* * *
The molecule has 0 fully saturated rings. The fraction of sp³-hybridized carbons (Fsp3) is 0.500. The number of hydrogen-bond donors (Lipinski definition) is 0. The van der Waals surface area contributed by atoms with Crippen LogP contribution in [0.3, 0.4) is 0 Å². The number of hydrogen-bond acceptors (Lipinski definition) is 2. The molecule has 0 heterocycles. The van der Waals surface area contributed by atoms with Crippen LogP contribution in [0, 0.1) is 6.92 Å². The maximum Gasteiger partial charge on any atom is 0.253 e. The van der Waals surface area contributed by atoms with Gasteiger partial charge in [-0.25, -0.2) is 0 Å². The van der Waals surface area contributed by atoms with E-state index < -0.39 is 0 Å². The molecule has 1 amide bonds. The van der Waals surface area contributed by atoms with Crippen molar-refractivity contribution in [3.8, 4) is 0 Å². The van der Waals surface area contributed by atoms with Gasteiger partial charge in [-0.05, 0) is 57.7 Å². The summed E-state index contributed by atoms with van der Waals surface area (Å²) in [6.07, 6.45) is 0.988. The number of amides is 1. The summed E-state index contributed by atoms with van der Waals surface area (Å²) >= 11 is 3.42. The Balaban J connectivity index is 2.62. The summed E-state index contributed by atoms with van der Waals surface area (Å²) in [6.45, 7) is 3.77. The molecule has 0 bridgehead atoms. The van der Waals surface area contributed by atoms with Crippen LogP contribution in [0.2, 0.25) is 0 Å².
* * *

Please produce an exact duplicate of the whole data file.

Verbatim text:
The molecule has 0 fully saturated rings. The fraction of sp³-hybridized carbons (Fsp3) is 0.500. The number of hydrogen-bond donors (Lipinski definition) is 0. The van der Waals surface area contributed by atoms with Crippen LogP contribution in [0.3, 0.4) is 0 Å². The number of hydrogen-bond acceptors (Lipinski definition) is 2. The molecule has 0 heterocycles. The van der Waals surface area contributed by atoms with Crippen LogP contribution in [0, 0.1) is 6.92 Å². The maximum Gasteiger partial charge on any atom is 0.253 e. The van der Waals surface area contributed by atoms with Gasteiger partial charge in [-0.25, -0.2) is 0 Å². The van der Waals surface area contributed by atoms with E-state index < -0.39 is 0 Å². The molecule has 1 amide bonds. The van der Waals surface area contributed by atoms with Crippen molar-refractivity contribution in [3.8, 4) is 0 Å². The van der Waals surface area contributed by atoms with Gasteiger partial charge in [-0.05, 0) is 57.7 Å². The summed E-state index contributed by atoms with van der Waals surface area (Å²) in [6.07, 6.45) is 0.988. The number of amides is 1. The summed E-state index contributed by atoms with van der Waals surface area (Å²) >= 11 is 3.42. The Balaban J connectivity index is 2.62. The summed E-state index contributed by atoms with van der Waals surface area (Å²) in [6.45, 7) is 3.77. The molecule has 0 bridgehead atoms. The van der Waals surface area contributed by atoms with Crippen LogP contribution in [0.2, 0.25) is 0 Å².